Cbr14bingo Scandal/bingo Published in 1988 generated controversy for its violence, treatment of Barbara Gordon, Moore’s later criticism of his own. See this story in the Guardian.
Batman: The Killing Joke, published in 1988, has had enormous influence on Batman movies and seems to be the generally accepted version of the Joker’s origin story. While I haven’t seen all of the Batman movies, as I read this graphic novel, I recognized that Hollywood has largely adopted Alan Moore’s story as canon. Moore himself in subsequent years regretted the story for its violence, and the treatment of Barbara Gordon contributed to a backlash against the use of female heroes as victims and excuses for violence against bad guys. This Batman story is decidedly mature, an adult rather than a kiddie comic, which is not surprising given that Alan Moore (The Watchmen, V for Vendetta) wrote it. This is a very dark and violent story but the bad guy Joker is given some nuance, and Batman’s final interactions with Joker in this story indicate a mature approach to crime, criminals and punishment. Most likely this is why some Batman fans disliked this particular comic.
The Killing Joke tells two stories: one contemporary about the Joker breaking out of Arkham Asylum to commit his greatest crime, and the other a flashback showing how the Joker became the Joker. The original title of this graphic novel was meant to be “One Bad Day,” as in all it takes is one bad day to push a person over the edge, to ruin their lives, to spark their insanity. That is the idea that links the two stories. The young man who would become the Joker had a very pregnant wife and a secure job that he quit in order to become a comic. As he struggles and fails in this endeavor, he makes a life changing choice to assist in just one crime for the sake of his wife and unborn child. Tragedy strikes, the best laid plans fall apart and the Joker is born. Parallel to this story, the contemporary Joker, freshly escaped from Arkham, aims to show that one bad day is all that separates the good from the bad; anyone can become a Joker if they have a bad day. To prove this, Joker aims to give commissioner Gordon the worst day of his life and then watch as the man descends into madness.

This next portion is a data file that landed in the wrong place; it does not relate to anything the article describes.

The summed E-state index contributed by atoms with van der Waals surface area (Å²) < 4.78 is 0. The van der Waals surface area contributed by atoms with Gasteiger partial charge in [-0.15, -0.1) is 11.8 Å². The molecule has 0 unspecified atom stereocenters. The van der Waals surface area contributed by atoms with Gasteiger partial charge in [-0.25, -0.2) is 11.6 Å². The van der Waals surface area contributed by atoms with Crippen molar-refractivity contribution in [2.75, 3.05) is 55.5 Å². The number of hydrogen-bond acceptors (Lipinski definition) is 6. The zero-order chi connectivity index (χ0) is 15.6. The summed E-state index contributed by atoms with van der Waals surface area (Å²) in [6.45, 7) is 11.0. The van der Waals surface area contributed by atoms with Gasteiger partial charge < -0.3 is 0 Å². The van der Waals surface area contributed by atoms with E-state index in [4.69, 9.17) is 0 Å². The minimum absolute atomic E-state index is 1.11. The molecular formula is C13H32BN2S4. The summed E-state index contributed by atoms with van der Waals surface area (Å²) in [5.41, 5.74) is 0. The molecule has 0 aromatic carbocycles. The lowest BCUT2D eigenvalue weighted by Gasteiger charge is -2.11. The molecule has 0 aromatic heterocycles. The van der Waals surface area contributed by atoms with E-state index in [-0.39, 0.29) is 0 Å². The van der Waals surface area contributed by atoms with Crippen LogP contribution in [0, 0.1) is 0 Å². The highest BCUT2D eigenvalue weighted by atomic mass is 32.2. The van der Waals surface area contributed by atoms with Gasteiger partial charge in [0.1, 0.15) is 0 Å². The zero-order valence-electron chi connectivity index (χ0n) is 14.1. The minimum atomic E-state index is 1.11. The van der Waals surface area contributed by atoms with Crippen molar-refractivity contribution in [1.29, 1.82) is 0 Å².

The end of this story is the most interesting part of it. While certain details from this novel have appeared in the various Batman/Joker films, to my knowledge, the final scene between Batman and Joker has not. I think that is a shame as this involves Batman trying to reach the Joker on a personal level. It involves a recognition that certain terrible things have made them who they are but that it is also possible to transcend one’s past and poor choices. The final scenes in the graphic novel are ambiguous and have sparked interesting debate about Joker’s fate.
Moore’s story is gritty and gripping, and Brian Bolland’s artwork contains vivid detail, bold lines and, in this latest version, color panels. The original was a black and white story. The Killing Joke is a must read for Batman fans, a truly provocative addition to Batman and Joker’s joint stories.